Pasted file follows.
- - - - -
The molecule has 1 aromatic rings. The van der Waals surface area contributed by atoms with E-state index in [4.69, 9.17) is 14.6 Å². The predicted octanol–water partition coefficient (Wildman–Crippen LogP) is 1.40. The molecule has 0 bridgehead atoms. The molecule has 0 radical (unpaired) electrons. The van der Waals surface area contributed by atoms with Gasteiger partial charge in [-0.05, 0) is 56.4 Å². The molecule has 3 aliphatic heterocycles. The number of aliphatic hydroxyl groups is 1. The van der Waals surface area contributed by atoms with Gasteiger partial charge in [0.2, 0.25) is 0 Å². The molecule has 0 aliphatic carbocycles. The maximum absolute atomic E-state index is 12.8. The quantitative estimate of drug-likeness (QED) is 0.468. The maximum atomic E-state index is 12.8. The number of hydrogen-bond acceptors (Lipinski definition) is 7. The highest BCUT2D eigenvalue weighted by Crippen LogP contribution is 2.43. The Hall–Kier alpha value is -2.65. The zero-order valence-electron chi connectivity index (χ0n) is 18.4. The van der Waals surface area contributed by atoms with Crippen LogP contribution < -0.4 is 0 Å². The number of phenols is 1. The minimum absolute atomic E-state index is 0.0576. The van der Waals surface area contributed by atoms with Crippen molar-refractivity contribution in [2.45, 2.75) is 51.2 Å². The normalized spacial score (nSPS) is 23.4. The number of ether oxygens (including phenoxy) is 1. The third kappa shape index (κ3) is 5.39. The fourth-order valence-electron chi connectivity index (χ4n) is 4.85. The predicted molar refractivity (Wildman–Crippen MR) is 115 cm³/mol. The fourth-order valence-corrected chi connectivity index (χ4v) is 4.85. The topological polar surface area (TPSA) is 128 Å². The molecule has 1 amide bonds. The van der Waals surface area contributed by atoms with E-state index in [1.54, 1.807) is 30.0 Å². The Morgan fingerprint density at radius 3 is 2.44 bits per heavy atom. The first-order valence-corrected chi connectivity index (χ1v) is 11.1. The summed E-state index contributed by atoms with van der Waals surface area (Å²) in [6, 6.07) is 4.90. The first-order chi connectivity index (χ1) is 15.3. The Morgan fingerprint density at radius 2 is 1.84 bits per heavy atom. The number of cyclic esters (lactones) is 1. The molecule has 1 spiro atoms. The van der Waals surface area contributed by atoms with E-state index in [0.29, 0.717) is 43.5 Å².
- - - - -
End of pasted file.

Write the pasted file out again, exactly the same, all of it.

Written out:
The molecule has 1 aromatic rings. The van der Waals surface area contributed by atoms with E-state index in [4.69, 9.17) is 14.6 Å². The predicted octanol–water partition coefficient (Wildman–Crippen LogP) is 1.40. The molecule has 0 bridgehead atoms. The molecule has 0 radical (unpaired) electrons. The van der Waals surface area contributed by atoms with Gasteiger partial charge in [-0.05, 0) is 56.4 Å². The molecule has 3 aliphatic heterocycles. The number of aliphatic hydroxyl groups is 1. The van der Waals surface area contributed by atoms with Gasteiger partial charge in [0.2, 0.25) is 0 Å². The molecule has 0 aliphatic carbocycles. The maximum absolute atomic E-state index is 12.8. The quantitative estimate of drug-likeness (QED) is 0.468. The maximum atomic E-state index is 12.8. The number of hydrogen-bond acceptors (Lipinski definition) is 7. The highest BCUT2D eigenvalue weighted by Crippen LogP contribution is 2.43. The Hall–Kier alpha value is -2.65. The zero-order valence-electron chi connectivity index (χ0n) is 18.4. The van der Waals surface area contributed by atoms with Crippen LogP contribution < -0.4 is 0 Å². The number of phenols is 1. The minimum absolute atomic E-state index is 0.0576. The van der Waals surface area contributed by atoms with Crippen molar-refractivity contribution in [2.45, 2.75) is 51.2 Å². The normalized spacial score (nSPS) is 23.4. The number of ether oxygens (including phenoxy) is 1. The third kappa shape index (κ3) is 5.39. The fourth-order valence-electron chi connectivity index (χ4n) is 4.85. The predicted molar refractivity (Wildman–Crippen MR) is 115 cm³/mol. The fourth-order valence-corrected chi connectivity index (χ4v) is 4.85. The topological polar surface area (TPSA) is 128 Å². The molecule has 1 amide bonds. The van der Waals surface area contributed by atoms with E-state index in [1.54, 1.807) is 30.0 Å². The Morgan fingerprint density at radius 3 is 2.44 bits per heavy atom. The first-order valence-corrected chi connectivity index (χ1v) is 11.1. The summed E-state index contributed by atoms with van der Waals surface area (Å²) in [6, 6.07) is 4.90. The first-order chi connectivity index (χ1) is 15.3. The Morgan fingerprint density at radius 2 is 1.84 bits per heavy atom. The number of cyclic esters (lactones) is 1. The molecule has 1 spiro atoms. The van der Waals surface area contributed by atoms with E-state index in [0.29, 0.717) is 43.5 Å².